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Is there a gender pay gap in Ireland?

Gender Pay Gap

Written by Tara O'Neill
Mar 06, 2015
Submitted by Tara O'Neill on Fri, 03/06/2015 - 06:08

“We have fought for everybody else's equal rights, it's our time to have wage equality, once and for all, and equal rights for women”.

These are the rousing words that Patricia Arquette delivered at the 87th Academy Awards on 22nd February 2015. Although her famous words focused on the United States, if I were to ask if the same gender pay gap exists in Ireland, what would you say? 

Did you know: 

  • In Ireland women spend 7 weeks working for no pay every year because women are paid a sixth less than men on average annually. So, women actually just started earning on 16th February 2015.
  • The gender pay gap in Ireland is increasing. It was 12.6% in 2008 and 2009 and increased to 13.9% in 2010 and 14.4% in 2012 (*most recent figures available)
  • In Ireland the gender pay gap is around 4% for the bottom 10% of earners, but this figure jumps to 24.6% when it comes to the top 10% of earners.
  • Ireland is one of just 6 EU countries where the gap has got bigger in recent years. The other countries are Hungary, Portugal, Estonia, Bulgaria and Spain.
  • After the age of 65, women have a third less than our male counterparts.
  • Women are most discriminated against in Estonia, Austria and Germany where the pay gap is between 22% to 30%. Women are least discriminated against in Slovenia where the gap is 2.5%.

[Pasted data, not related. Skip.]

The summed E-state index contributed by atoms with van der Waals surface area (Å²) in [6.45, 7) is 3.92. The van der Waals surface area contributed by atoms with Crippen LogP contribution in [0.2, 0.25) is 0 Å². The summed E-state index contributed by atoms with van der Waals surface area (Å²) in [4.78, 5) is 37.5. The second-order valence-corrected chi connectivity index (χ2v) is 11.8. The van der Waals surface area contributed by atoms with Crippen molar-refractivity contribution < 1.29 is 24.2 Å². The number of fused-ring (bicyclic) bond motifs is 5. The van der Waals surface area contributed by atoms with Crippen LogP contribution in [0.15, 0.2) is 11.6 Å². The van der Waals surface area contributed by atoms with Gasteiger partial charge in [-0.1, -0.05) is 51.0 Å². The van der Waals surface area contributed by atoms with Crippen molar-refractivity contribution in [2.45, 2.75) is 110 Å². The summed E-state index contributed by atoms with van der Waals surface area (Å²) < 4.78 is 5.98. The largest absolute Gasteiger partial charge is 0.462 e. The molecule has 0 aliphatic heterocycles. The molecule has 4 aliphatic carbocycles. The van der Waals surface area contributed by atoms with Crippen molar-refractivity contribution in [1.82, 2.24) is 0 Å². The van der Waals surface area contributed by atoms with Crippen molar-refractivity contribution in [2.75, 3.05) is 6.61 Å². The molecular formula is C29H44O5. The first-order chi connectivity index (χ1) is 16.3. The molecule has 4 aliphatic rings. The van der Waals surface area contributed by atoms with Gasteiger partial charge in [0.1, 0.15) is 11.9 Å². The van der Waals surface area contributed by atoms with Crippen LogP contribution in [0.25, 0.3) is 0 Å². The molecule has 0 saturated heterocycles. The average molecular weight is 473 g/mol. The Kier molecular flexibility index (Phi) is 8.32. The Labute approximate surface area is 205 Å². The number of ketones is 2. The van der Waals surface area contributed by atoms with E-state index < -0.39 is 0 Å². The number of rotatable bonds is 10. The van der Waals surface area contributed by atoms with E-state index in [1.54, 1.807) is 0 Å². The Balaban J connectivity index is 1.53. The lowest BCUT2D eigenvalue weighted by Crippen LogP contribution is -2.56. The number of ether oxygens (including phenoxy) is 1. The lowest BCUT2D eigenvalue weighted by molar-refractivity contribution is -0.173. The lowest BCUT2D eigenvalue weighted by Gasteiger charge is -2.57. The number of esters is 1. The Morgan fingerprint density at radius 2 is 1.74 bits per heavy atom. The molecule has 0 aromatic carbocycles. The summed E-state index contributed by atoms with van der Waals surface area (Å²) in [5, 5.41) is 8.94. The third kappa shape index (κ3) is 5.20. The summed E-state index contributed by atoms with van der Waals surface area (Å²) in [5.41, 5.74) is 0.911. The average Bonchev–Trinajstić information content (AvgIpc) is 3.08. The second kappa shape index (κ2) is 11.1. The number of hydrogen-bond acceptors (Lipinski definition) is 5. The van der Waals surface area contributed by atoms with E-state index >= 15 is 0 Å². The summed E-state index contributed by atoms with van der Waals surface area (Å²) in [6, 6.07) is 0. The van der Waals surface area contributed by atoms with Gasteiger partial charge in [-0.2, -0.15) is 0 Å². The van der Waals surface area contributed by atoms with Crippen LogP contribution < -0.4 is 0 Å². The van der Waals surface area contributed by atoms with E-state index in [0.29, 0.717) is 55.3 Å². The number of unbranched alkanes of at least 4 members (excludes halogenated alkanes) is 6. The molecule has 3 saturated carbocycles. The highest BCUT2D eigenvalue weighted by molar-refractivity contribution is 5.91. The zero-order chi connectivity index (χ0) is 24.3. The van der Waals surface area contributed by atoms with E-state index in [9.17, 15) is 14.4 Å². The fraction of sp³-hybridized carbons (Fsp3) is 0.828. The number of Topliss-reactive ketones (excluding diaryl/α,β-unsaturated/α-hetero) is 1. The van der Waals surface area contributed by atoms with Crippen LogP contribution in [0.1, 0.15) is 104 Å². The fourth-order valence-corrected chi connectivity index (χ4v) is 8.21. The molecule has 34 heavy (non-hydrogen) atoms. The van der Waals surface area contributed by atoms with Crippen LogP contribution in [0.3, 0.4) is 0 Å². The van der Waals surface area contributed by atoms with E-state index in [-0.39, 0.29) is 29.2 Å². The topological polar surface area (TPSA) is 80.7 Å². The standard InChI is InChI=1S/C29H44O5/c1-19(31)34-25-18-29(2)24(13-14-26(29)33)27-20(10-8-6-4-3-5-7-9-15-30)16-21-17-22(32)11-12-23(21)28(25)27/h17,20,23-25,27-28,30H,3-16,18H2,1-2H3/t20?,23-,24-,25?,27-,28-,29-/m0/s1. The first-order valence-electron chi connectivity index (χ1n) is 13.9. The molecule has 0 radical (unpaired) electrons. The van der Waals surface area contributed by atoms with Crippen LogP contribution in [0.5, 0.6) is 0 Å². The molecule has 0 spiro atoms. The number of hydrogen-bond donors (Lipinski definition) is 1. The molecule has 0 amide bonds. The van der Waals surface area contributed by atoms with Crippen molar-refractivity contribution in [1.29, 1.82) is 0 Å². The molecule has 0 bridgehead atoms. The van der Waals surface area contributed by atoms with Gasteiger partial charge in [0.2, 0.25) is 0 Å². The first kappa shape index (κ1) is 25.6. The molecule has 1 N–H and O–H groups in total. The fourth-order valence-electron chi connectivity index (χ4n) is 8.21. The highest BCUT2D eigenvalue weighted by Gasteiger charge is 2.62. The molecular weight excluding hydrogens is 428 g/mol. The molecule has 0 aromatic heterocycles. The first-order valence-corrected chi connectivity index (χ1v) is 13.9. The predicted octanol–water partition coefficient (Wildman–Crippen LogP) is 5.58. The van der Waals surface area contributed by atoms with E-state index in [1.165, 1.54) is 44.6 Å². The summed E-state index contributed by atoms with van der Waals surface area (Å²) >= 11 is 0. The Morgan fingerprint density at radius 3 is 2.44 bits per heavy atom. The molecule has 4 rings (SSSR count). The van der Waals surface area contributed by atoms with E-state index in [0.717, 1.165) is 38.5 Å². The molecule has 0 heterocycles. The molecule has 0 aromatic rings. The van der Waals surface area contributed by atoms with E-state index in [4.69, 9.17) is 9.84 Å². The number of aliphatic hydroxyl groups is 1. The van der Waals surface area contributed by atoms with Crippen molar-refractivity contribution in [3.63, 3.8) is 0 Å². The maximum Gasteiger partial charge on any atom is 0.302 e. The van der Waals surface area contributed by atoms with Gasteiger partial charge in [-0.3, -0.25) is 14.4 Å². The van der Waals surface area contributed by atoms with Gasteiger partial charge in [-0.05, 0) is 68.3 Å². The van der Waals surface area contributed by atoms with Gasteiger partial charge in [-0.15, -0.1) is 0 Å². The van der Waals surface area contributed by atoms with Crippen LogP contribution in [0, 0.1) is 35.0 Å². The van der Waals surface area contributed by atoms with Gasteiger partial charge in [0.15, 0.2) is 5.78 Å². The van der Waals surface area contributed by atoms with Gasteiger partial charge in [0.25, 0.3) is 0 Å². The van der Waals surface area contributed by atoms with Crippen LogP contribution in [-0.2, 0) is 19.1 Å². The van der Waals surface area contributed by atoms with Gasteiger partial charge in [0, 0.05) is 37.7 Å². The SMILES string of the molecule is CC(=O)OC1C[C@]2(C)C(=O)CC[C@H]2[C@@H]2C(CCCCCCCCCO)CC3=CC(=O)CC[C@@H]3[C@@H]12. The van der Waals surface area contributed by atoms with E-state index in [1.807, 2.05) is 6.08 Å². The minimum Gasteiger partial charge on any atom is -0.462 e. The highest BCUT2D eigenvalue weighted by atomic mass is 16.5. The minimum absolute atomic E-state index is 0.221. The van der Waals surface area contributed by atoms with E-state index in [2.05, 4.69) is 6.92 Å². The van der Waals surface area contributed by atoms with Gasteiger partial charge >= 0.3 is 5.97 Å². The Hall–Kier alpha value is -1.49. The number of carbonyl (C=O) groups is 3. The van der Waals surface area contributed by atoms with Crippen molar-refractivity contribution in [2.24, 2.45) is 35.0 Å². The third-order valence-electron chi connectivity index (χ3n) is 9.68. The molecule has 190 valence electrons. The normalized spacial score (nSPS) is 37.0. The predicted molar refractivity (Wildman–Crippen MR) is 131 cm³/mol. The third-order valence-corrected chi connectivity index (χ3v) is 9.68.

• Women are more likely to have a third-level qualification, with over half (55.3%) of women aged 25-34 having a third-level qualification in 2013 compared to just 42.7% of men in this age group.
  • Based on current projections it will take 81 years for the world to close the gender pay gap completely. 

One study noted that even after “decades of equal pay legislation” the main obstacles to equal pay still persist; a lack of transparency in pay systems, a lack of legal clarity in the definition of work of equal value and procedural obstacles. 

In addition to this study, another answer may be found in Lean In, written by the COO of Facebook Sheryl Sandberg, and in particular when she discusses her initial compensation offer by Mark Zuckerberg.

After a series of meetings with the young CEO where they discussed their vision for Facebook, she finally decided to join the company. She thought that her compensation offer was fair, and in spite of her husband insisting that she negotiate, she didn’t want to do anything that would ruin the deal. Just as she was about to accept the initial compensation offer, her brother-in-law, exasperated at her refusal to negotiate, blurted out, "Damn it Sheryl! Why are you going to make less than any man would make to do the same job?" Thanks to her brother-in-law’s comments, she then ‘negotiated hard’ and received a much better offer where her salary was increased, her contract was extended from 4 years to 5 years and she could buy shares in the company. 

So when the Forbes 9th Most Powerful Woman doesn’t initially ask for a better compensation package, what hope is there for the rest of us! 

International Women's Day takes place on Sunday 8th March and we can start to take steps towards closing the gender pay gap. Why not feel more empowered when it comes to either accepting a new job offer or negotiating a pay rise. However, this might be easier said than done, so if you find it difficult to negotiate a better deal, check out the many blogs on how to negotiate and what to do when accepting a job offer written by our consultants. 

So while it might not close the gender pay gap immediately, learning how to negotiate a salary or a new job offer might help us all close that pay gap in less than 81 years!

Read next:

Irish Gender Pay Gap stands at 20% according to Morgan McKinley study

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